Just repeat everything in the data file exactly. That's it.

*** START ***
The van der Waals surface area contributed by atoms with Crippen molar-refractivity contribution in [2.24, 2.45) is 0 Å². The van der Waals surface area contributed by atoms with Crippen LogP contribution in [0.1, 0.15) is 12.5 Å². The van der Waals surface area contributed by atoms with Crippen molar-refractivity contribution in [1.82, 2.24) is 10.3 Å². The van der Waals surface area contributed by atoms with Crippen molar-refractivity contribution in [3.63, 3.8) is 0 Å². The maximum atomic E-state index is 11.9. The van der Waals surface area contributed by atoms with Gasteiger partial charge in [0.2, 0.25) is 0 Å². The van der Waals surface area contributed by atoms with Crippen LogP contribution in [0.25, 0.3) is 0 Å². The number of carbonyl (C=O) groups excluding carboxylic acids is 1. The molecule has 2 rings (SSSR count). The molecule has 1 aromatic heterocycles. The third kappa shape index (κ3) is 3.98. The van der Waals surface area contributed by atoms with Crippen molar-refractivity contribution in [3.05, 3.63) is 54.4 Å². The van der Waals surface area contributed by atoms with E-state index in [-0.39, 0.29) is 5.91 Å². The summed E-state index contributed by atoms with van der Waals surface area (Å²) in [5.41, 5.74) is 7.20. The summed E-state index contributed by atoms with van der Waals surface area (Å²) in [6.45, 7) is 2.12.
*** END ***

The van der Waals surface area contributed by atoms with Crippen molar-refractivity contribution in [2.24, 2.45) is 0 Å². The van der Waals surface area contributed by atoms with Crippen LogP contribution in [0.1, 0.15) is 12.5 Å². The van der Waals surface area contributed by atoms with Crippen molar-refractivity contribution in [1.82, 2.24) is 10.3 Å². The van der Waals surface area contributed by atoms with Crippen molar-refractivity contribution in [3.63, 3.8) is 0 Å². The maximum atomic E-state index is 11.9. The van der Waals surface area contributed by atoms with Gasteiger partial charge in [0.2, 0.25) is 0 Å². The van der Waals surface area contributed by atoms with Crippen LogP contribution in [0.25, 0.3) is 0 Å². The number of carbonyl (C=O) groups excluding carboxylic acids is 1. The molecule has 2 rings (SSSR count). The molecule has 1 aromatic heterocycles. The third kappa shape index (κ3) is 3.98. The van der Waals surface area contributed by atoms with Crippen molar-refractivity contribution in [3.05, 3.63) is 54.4 Å². The van der Waals surface area contributed by atoms with E-state index in [-0.39, 0.29) is 5.91 Å². The summed E-state index contributed by atoms with van der Waals surface area (Å²) in [5.41, 5.74) is 7.20. The summed E-state index contributed by atoms with van der Waals surface area (Å²) in [6.45, 7) is 2.12.